My co-author, Matt Miller, is a huge ebook reader fan. As a result, when Amazon announced the Kindle Development Kit he was less than excited, since he prefers to read on his ebook reader, and would rather have Amazon spend its time making even more formats work on the Kindle. Other folks at ZDNet have been weighing in, too with opinions both in favor of and against the expansion of the Kindle's functionality.
As an App developer for multiple mobile platforms, though, I welcome the coming of the KDK (Kindle Development Kit). When I first got the Kindle, I struggled with why I would pay an upfront premium to have my content delivered digitally. Secretly I had hoped that Amazon would one day expand the Kindle to something more than just an ebook reader. Then I discovered the Experimental area, which includes a rudimentary web browser, MP3 player and Text-to-Speech. The Experimental area showed that Apps were possible, and actually weren't so terrible on the e-ink screen. The Experimental area hasn't seen many additions since its inception, but now it's poised for some huge growth, thanks to the KDK.
Before you start saying that you have no interest in expanding the functionality of the Kindle, think about the early days of the BlackBerry. The first Blackberries ran on the Mobitex network and initially only did two-way messaging. Granted, they did it well, but what was interesting was that as the screen size of the BlackBerry increased, developers started making games and utilities. The games themselves were not incredible first person shooters, but they were addictive enough to grab your attention and provide a necessary break in the day. As for the utilities, the calculator was one of the first and completely transformed the way people used a device that was originally made for the purpose of sending messages.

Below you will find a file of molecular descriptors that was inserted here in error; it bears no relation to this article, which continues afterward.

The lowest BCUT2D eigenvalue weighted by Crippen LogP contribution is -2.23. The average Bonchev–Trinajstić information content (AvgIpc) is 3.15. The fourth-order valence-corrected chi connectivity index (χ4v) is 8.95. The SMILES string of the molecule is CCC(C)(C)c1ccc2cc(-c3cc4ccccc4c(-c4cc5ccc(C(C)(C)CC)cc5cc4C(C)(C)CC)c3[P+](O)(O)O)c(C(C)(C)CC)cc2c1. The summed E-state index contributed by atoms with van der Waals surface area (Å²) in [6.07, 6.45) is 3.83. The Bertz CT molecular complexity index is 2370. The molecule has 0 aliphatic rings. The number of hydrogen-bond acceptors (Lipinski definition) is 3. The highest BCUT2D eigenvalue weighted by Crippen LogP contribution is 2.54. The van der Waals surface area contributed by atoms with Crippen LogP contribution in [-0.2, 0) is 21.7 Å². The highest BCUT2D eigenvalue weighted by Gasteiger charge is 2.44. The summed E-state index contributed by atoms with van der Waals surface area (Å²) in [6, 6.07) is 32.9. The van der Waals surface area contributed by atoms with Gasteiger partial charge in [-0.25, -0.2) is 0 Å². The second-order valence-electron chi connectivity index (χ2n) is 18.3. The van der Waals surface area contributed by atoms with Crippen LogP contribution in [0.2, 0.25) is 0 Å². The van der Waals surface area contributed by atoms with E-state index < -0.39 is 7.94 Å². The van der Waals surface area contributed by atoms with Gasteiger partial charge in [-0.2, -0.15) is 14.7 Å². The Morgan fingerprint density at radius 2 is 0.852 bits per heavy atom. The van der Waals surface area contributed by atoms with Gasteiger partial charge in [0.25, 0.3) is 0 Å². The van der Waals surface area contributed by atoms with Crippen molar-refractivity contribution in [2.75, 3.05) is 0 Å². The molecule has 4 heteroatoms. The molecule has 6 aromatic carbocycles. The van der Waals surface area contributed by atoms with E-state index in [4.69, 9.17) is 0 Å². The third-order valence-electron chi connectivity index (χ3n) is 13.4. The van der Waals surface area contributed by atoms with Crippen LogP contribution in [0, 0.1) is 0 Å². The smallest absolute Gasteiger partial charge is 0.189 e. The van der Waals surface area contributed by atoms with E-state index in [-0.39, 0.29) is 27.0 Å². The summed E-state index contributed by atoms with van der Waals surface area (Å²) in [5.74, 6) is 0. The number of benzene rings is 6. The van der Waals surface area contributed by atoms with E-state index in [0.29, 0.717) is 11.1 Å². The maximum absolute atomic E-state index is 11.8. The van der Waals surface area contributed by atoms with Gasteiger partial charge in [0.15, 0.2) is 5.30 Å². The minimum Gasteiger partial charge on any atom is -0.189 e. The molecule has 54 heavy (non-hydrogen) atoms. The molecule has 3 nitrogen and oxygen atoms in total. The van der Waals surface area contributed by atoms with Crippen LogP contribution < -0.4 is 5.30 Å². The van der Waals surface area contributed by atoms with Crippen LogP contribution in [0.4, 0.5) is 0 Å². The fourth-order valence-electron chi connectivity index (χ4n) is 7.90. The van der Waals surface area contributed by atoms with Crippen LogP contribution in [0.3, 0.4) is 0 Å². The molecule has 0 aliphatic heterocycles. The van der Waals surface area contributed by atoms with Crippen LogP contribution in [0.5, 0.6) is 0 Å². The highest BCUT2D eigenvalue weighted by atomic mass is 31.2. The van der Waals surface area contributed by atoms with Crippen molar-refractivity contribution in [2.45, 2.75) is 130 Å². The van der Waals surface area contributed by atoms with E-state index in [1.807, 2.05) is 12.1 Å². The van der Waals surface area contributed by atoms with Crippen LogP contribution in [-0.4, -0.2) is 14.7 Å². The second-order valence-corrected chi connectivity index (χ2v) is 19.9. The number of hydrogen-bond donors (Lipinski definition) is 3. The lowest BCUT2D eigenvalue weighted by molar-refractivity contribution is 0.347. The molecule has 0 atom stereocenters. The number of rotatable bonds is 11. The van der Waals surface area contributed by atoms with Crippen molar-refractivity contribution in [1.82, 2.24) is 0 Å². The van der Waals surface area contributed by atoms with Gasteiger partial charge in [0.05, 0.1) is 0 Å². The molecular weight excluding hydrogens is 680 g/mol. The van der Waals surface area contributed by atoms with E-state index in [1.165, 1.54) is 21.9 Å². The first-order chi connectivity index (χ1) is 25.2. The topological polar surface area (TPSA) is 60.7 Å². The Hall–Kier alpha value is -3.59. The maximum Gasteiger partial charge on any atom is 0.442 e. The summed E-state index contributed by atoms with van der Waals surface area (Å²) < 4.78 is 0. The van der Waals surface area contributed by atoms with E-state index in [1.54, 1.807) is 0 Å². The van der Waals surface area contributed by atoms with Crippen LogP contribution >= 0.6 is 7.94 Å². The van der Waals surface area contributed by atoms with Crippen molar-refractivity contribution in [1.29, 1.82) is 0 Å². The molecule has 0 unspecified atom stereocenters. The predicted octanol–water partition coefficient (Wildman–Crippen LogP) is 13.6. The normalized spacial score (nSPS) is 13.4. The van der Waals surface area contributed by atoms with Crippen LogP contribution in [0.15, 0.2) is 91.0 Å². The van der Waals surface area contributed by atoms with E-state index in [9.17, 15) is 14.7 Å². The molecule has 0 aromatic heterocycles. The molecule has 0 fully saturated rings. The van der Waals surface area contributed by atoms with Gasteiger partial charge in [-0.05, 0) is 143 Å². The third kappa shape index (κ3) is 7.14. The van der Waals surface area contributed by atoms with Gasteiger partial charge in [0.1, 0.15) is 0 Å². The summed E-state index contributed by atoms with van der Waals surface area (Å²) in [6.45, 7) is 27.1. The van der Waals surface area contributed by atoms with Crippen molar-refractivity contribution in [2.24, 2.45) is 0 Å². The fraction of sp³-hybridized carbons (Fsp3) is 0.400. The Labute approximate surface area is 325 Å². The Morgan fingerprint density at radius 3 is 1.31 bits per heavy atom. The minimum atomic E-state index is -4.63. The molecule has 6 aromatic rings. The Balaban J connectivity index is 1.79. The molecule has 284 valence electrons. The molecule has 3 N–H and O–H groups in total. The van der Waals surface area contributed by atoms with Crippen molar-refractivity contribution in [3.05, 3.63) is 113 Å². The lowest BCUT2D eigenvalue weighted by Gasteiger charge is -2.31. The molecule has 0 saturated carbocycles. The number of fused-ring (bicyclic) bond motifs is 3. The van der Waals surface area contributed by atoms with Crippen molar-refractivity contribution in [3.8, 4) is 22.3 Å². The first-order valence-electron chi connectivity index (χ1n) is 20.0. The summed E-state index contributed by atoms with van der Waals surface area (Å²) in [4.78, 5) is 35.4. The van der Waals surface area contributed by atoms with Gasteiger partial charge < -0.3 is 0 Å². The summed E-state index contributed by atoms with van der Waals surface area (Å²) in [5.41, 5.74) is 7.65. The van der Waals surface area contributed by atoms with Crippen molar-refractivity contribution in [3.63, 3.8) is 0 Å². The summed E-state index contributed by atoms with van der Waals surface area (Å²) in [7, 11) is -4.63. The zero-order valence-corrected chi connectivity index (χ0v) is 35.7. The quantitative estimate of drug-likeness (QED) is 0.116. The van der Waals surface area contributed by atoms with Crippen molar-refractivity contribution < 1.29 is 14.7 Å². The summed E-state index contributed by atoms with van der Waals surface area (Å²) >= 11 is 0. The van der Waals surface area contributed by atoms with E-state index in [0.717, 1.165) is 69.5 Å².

The reason I bring up the BlackBerry is because it was a single purpose, black and white device that even in its old form, was expanded to offer a whole lot more than just messaging. Now we have the Kindle as a new platform to play in.
Instead of thinking, "we don't need another device that does Apps", think about it from a developer's perspective. The Kindle offers some great tech, including connectivity to 3G with the device lasting days on a single charge. Currently we don't know what development language will be used, but what's clear is that Amazon will offer a simulator, sample code, documentation and a development environment that will run on Mac, PC, and Linux desktops. In addition, Amazon plans to offer the option of delivering Active content for free, a one-time purchase, or a monthly subscription, with the developer getting 70 percent of the sale price.
It would be easy to say that Amazon is offering the KDK in response to competitors--especially the Android-based nook--but I think they're doing it just to see what developers can come up with. After all, the company has this quote on the sign-up page for the KDK limited beta: "We are excited to see what you invent for Kindle."
Think beyond what you know and imagine the Kindle as a new playground, ripe for developers to play in. The possibilities are endless and I'm expecting that we'll see the Kindle doing things that we never thought possible a few months from now.